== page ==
Surrounded by fields that this time of year are bright yellow from the canola flowers lies the ancient city of Hongcun, our first adventure for the Tomb Sweeping Day vacation. With Aaron, Melissa, Fernanda (Spanish teacher here at AHU), and Oasis and Isa, two Chinese friends, I experienced the most famous region in Anhui Province with Huangshan or the Yellow Mountains and two ancient villages that make up an UNESCO World Heritage Site.
Hongcun may be familiar to people because it is also one of the locations where Crouching Tiger Hidden Dragon was filmed. The village dates back to the Ming dynasty with some buildings still standing from that time, most of them seemed to be from the Qing dynasty though and only America-old and not China-old.
Home to extremely successful Hui businessmen, the influence of Hongcun and other ancient Anhui villages can be seen throughout the country in the architecture. The southern part of Anhui or the state of Hui as it was called before Anhui was formed was the home for a very successful business culture, that’s where it gets the second part of its name. This could be confusing though since the Muslim minority group of western China is called the Hui people.
Anyway, the ancient part of the village is designed very traditionally with a hill at the back and water at the front with a central water feature and building that everything seems to be built around. Supposedly, if you look down on the village you’ll see the shape of an ox.
We strolled through the village where the streets are more like sidewalks, only a few feet wide. Along the way we saw many artists trying to capture the essence of ancient or not-so-ancient China. There are also streams of running water meandering through the village next to the alleyways used for washing food and clothes.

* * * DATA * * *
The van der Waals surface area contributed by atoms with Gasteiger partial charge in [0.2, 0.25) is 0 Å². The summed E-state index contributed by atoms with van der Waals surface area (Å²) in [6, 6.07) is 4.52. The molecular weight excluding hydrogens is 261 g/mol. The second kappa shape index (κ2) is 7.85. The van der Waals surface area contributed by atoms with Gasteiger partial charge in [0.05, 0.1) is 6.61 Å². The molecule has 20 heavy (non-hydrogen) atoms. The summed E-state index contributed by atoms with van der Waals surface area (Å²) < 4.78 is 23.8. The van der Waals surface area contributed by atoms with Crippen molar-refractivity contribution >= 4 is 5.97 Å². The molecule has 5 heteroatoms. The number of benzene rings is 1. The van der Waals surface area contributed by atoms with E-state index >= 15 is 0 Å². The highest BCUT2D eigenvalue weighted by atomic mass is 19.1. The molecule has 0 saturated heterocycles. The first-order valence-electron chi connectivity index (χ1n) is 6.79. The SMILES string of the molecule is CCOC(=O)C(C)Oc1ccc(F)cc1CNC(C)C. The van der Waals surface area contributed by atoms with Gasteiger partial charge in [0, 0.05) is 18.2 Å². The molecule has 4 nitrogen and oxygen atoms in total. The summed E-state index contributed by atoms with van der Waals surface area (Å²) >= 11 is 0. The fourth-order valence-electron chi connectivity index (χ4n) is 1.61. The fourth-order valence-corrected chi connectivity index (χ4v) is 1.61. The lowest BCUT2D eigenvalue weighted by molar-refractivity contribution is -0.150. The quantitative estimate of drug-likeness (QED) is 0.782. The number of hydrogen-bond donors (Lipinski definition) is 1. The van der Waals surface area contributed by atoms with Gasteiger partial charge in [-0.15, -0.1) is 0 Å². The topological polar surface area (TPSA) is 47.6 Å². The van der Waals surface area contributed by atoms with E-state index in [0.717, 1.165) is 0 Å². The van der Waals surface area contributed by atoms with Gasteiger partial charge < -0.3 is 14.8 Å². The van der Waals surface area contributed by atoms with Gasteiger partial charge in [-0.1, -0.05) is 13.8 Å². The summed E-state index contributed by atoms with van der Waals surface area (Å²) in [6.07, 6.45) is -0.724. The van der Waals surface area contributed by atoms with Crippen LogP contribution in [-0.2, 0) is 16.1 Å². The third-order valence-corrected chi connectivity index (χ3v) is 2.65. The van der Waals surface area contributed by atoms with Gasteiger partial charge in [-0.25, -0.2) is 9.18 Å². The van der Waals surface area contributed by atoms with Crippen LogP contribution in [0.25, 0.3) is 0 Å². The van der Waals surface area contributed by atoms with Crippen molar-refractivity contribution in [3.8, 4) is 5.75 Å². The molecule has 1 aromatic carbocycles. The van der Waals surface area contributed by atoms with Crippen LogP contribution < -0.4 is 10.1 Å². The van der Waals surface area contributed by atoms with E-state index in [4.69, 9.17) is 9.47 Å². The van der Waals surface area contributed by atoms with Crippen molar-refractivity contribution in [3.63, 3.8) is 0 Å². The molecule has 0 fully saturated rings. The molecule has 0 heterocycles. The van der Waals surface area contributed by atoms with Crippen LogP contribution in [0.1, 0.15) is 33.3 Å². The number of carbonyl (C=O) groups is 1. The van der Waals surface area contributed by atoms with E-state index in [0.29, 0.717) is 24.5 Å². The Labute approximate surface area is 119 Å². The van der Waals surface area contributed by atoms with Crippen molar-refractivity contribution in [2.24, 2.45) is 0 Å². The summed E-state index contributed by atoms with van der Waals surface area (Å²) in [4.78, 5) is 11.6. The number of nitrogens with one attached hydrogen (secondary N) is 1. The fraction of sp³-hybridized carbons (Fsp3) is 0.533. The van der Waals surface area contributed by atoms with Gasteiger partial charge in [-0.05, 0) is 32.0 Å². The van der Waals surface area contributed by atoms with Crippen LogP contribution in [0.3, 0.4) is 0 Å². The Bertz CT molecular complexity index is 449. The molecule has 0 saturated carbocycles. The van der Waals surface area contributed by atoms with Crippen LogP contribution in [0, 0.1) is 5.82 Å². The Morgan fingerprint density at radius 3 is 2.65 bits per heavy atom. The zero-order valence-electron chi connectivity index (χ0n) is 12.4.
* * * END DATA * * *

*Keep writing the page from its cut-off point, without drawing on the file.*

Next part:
At the outskirts of the village we found the swaths of yellow fields covering the valley all around.
At the back of the village we climbed the forested hill with tea terraced up the side. Up there, the bugs were singing and for a moment, in between car horns and truck noises from the highway below, you could imagine you were in the middle of nature.
We also found our way into the traditional houses from days gone by and saw the beautiful carpentry and wood carvings.
The center of the village is a half-circle pond surrounded by buildings with an ancient clan hall at the head of it. This is a beautiful scene, which I’m sure would be even better with fewer people.
The visit to Hongcun wasn’t without annoyance though with terrible traffic on the two-lane highway in and out of the little village. With the great sea of yellow flowers and also small orchards of blooming fruit trees, many people parked in the road to get out and take pictures. This left little more than one lane for all other traffic including the hordes of tour buses to go both directions and it led to weaving with cars parked on both sides along the way. On the way in and the way out we got stuck in terrible traffic.
We didn’t end up with time to visit Xidi, the other, older ancient village also part of the UNESCO site. The next day we did make it to Huangshan, but more about that in the next post.